The fear of public appearances also makes itself felt and is discernible for the audience. I cannot claim to be unfamiliar with the stage freight, yet by no means it paralyses me. It does not stimulate me neither, but to overcome some bit of it, I tell myself if my listeners’ opinion on me is low, I am unlikely to change it. Keeping calm whatever happens is the best advice I can give. Once you make a mistake, you will not reverse it, leave it behind, erase from your memory immediately and focus on what lies ahead to avert next botch-ups.

What's the secret? To convey wisdom, not facts. People want insight, not statistics. I could have started more strongly - either with a memorable anecdote, or a startling comparison. I could have ended with a searching question. More pauses were needed - my fellow trainees said they had difficulty in digesting what I'd said, because I was in a hurry to beat the five-minute deadline.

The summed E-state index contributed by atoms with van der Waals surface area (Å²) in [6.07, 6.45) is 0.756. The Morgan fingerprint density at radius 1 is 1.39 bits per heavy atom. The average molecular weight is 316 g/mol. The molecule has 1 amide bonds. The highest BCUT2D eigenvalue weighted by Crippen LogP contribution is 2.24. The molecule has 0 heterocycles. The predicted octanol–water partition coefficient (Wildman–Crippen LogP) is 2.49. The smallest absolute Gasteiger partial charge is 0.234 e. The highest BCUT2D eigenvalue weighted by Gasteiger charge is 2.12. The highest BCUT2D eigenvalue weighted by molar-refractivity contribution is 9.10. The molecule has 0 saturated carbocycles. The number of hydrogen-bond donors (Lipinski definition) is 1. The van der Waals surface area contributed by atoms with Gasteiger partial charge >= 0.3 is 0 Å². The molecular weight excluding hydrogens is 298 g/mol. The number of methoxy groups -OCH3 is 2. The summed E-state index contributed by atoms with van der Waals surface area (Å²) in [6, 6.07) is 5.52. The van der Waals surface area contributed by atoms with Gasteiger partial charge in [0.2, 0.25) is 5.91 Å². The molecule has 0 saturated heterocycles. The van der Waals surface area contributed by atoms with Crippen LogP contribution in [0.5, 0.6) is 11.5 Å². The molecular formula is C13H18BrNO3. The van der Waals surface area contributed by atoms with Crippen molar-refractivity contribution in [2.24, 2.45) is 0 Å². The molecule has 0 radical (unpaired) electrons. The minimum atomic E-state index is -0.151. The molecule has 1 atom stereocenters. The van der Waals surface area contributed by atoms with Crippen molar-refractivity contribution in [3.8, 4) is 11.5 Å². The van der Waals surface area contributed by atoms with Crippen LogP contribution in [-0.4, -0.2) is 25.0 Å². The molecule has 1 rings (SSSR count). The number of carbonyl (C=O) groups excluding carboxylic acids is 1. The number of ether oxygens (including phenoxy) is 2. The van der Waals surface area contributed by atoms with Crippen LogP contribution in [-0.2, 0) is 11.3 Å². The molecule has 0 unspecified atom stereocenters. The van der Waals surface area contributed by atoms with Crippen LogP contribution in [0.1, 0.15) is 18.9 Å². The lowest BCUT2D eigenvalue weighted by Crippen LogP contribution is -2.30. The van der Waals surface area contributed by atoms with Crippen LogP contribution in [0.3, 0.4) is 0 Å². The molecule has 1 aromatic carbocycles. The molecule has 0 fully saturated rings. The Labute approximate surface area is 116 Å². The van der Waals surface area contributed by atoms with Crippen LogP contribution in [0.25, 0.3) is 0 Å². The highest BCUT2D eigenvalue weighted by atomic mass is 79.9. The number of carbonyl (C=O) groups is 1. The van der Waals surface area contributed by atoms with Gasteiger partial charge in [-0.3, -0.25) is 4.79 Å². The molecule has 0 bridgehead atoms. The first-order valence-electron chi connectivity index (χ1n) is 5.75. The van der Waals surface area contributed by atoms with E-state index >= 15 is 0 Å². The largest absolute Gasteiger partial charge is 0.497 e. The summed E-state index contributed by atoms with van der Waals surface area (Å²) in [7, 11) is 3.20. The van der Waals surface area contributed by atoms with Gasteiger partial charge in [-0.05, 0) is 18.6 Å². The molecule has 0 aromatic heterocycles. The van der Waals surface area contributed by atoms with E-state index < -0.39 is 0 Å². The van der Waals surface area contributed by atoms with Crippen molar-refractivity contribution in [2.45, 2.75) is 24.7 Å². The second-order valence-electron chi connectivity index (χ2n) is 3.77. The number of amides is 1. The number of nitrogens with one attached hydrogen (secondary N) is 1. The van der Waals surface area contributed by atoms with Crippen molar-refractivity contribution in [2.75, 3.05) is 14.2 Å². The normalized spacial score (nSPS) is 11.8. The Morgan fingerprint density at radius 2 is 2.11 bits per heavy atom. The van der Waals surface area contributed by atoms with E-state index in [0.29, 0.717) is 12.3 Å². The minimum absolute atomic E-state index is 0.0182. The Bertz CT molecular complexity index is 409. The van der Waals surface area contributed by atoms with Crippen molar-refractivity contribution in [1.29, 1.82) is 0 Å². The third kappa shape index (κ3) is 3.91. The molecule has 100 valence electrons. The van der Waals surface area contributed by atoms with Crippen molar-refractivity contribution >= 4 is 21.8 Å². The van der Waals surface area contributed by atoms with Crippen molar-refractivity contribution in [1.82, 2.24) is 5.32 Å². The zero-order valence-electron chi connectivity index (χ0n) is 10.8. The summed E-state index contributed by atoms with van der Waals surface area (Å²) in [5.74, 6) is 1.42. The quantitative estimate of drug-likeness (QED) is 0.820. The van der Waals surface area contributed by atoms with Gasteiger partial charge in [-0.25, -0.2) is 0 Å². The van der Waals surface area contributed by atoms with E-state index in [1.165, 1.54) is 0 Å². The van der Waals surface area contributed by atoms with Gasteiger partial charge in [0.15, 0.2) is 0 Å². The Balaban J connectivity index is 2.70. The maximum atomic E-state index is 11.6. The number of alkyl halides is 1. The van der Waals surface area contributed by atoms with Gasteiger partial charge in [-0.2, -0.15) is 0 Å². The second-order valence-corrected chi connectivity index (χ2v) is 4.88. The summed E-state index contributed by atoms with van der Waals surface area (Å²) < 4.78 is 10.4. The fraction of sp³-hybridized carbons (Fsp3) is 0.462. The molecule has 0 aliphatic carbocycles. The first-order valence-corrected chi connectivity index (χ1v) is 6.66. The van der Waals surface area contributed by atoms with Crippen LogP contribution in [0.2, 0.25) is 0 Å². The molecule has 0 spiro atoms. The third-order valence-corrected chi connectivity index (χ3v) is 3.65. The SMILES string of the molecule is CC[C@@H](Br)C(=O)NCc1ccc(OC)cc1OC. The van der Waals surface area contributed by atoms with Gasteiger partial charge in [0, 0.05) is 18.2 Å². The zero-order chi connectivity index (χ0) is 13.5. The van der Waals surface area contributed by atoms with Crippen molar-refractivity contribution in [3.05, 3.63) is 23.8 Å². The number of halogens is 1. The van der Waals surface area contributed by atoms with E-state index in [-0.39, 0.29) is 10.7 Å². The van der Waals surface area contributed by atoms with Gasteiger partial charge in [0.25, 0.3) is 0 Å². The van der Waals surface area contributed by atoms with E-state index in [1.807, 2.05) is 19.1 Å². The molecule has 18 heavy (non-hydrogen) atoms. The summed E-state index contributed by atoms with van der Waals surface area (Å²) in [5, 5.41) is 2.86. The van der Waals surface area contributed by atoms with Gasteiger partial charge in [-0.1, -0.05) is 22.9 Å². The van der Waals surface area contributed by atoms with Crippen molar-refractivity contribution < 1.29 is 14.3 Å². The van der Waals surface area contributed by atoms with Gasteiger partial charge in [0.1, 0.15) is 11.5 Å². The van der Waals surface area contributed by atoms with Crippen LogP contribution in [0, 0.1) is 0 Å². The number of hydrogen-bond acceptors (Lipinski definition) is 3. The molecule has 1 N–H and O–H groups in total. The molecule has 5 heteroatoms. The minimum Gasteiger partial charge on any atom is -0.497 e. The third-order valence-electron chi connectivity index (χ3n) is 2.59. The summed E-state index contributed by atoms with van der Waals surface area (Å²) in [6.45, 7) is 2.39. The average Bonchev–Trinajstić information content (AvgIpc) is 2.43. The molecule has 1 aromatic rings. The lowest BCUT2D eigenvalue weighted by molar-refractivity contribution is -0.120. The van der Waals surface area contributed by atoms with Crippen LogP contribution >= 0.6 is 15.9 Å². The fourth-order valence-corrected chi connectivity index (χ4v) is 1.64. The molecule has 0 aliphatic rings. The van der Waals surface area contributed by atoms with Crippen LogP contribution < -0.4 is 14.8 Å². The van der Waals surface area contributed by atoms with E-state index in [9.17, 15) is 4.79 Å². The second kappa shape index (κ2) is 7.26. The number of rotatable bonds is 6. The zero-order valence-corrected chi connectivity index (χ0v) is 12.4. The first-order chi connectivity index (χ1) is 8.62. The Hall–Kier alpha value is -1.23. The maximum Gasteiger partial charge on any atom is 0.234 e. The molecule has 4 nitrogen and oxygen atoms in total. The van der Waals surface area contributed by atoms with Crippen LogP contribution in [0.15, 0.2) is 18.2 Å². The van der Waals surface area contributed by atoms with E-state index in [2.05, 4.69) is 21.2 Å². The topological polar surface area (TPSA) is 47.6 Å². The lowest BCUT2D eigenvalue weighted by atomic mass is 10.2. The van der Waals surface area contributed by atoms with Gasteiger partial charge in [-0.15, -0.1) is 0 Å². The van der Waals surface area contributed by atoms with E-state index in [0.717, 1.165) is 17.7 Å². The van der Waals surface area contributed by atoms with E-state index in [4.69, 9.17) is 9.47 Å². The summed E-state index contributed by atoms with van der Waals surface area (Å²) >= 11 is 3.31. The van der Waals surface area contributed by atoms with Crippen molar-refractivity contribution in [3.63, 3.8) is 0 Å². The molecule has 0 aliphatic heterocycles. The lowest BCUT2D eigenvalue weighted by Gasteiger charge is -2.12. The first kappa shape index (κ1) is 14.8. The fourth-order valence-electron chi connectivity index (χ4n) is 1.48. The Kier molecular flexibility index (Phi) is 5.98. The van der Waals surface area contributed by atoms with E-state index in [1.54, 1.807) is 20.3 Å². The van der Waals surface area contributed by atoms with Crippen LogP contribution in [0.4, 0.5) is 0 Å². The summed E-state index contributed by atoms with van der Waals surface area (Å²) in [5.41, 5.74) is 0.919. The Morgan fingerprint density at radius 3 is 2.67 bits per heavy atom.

The point about wisdom is spot-on, yet insufficient for a speaker to enchant their audience. Brilliant speech is composition of many factors: choice of words (plain language), flow and tone of voice, the aforementioned pausing and silence, body language (striking a balance between standing still and being too fidgety or over-gesticulating is an art), amount of anecdotes and humour to be interspersed throughout the speech (which should not be confused with stand-up). The balance, suited to content to the speech and situation is then essential. On top, I would pose a question whether a good speech should be a monologue or should a speaker interact with the audience, ask them questions, encourage listeners to challenge them? And to what extent should a speaker dominate audience? Shy speakers barely keep eye contact with audience who with time drift away, while too aggressive speakers who shout, run around, insist viewers take part in their show also are disliked by many…